Boardwalk Empire Season 5 Lineup Closeup: Salvatore Maranzano

Boardwalk Empire introduced real life mobster Salvatore Maranzano as a character tonight. Here's what we know about him.

SPOILER ADVISORY: Boardwalk Empire makes it a habit of going by the history books. This is a good way to keep the cast of characters moving. If you don’t want to know who’s not going to making it, stop reading …. now.

“Joe the Boss” Masseria dealt his last hand on the Boardwalk Empire season 5 premiere. The old style Mustache Pete was so intent on being “Joe the Boss” of all bosses he didn’t notice he’d gotten too fat to dodge bullets, as was one his many nicknames. The man who gave the order was an immigrant from Castellammarese, Sicily, Salvatore Maranzano. Masseria’s death put an end to the Castellammarese War.

When Maranzano himself died, four and a half months after Masseria, he was succeeded by the man who would put his name on the family. The new Father, Joseph Bonanno. On Boardwalk Empire, Salvatore Maranzano is played by Giampiero Judica.

Mario Puzo fudged some details in The Godfather, combining Masseria and Maranzano. According to Puzo, Maranzano refused Vito Corleone’s offer to share political contacts and let Maranzano do business in Brooklyn and the Bronx if Maranzano let him wet his beak from Maranzano’s New York gambling monopoly. This sparked the Olive Oil War. The book says Maranzano called on his friend Al Capone to send over two gunsels to whack Corleone, but they got chopped up by Luca Brasi. In reality, Capone was Masseria’s contact. In The Godfather, Maranzano was killed by Corleone family caporegime, Salvatore Tessio.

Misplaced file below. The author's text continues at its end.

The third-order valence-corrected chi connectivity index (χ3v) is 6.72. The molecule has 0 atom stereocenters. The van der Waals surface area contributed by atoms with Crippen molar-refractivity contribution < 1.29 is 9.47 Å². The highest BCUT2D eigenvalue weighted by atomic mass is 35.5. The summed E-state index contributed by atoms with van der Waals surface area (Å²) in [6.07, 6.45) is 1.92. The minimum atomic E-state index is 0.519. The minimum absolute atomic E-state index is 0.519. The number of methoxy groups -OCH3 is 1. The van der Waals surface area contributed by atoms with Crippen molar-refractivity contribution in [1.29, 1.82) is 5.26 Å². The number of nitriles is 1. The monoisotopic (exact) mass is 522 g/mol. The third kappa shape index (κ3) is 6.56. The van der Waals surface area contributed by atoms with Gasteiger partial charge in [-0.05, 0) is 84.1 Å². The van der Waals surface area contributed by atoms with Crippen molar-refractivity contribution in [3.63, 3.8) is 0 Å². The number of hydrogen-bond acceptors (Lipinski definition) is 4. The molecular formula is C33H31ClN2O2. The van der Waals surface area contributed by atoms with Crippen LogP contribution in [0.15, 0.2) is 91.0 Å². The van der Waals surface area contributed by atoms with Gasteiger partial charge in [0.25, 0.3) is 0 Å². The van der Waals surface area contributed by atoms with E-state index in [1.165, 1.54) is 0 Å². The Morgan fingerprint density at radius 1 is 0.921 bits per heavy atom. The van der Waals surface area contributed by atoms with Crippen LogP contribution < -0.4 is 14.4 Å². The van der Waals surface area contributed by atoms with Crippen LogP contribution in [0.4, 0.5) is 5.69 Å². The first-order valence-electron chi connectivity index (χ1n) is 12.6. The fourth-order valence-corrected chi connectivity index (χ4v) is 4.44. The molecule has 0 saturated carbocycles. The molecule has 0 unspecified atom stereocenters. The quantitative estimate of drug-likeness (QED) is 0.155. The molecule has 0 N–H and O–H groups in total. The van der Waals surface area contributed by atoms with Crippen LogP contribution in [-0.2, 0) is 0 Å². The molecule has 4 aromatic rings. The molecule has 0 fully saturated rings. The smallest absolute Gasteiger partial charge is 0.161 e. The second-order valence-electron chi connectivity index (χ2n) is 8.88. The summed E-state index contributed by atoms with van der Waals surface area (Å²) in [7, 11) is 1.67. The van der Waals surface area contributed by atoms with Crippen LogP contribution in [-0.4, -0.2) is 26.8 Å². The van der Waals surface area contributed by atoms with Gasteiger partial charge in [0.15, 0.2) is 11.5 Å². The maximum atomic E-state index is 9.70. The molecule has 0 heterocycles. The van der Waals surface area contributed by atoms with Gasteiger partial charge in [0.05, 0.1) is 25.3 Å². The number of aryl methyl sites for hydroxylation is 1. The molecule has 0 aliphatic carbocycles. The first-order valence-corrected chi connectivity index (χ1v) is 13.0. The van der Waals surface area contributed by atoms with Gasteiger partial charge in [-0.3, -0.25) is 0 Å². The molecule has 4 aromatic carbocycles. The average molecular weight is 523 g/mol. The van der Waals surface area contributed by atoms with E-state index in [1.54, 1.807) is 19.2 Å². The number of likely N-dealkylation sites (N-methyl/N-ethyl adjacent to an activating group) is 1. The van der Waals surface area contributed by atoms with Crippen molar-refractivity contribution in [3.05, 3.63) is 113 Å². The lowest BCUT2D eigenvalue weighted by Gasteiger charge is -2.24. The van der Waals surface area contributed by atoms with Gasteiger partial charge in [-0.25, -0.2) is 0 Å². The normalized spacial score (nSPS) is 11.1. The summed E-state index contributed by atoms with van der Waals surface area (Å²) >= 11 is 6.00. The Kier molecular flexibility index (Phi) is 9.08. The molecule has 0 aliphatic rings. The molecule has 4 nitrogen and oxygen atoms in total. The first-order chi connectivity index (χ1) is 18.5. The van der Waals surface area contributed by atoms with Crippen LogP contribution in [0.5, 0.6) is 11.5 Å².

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When writing up these profiles, I always begin with Joseph Bonanno’s autobiography, A Man of Honor. Sure, he waters down the stories and spins them to his benefit, but Bonanno is the closest thing we get to the inside story from a mob boss himself. Joe Valachi was a button man, yes, but it was Bonanno’s family. In A Man of Honor, Bonanno described Masseria as a pig, but called Salvatore Maranzano a “man of respect,” who was a hero in Sicily but came to America “fleeing the same insufferable political climate that had turned me into an exile.”

Maranzano was probably sent to New York by Vito Cascio Ferro, the Sicilian boss of bosses, to scout the neighborhood for a Ferro takeover. Maranzano was Ferro’s capo consigliere, which, according to Bonanno “is not an executive or an administrator. He is a figurehead whose influence among other Fathers derives not from the imposition of his will on them but from their will cooperation with him. The capo consigliere is at the disposal of the lesser men. He is there for their benefit and not to gain anything from them.”

Bonanno has a bit of a man-crush on Maranzano, saying Don Turidru was handsome, charming, well-read and eager to impart knowledge. Maranzano had a fascination with Julius Caesar and the Roman Empire and when he became boss, he tried to remold the American mafia in its image. Maranzano based his crime structure on the military of the Roman Empire. Maranzano divided his army into squads and each soldier had to pledge loyalty to his squad leader.

Salvatore Maranzano was born on July 31, 1886, in Castellammare del Golfo, Sicily. When he was young, the future Don Turridru Maranzano studied to become a priest, but he found a truer calling in this thing of theirs. Maranzano emigrated to the United States after World War I in 1919. He settled in Brooklyn. His legit business was as a real estate broker, but he made his scratch with booze, prostitution and drugs.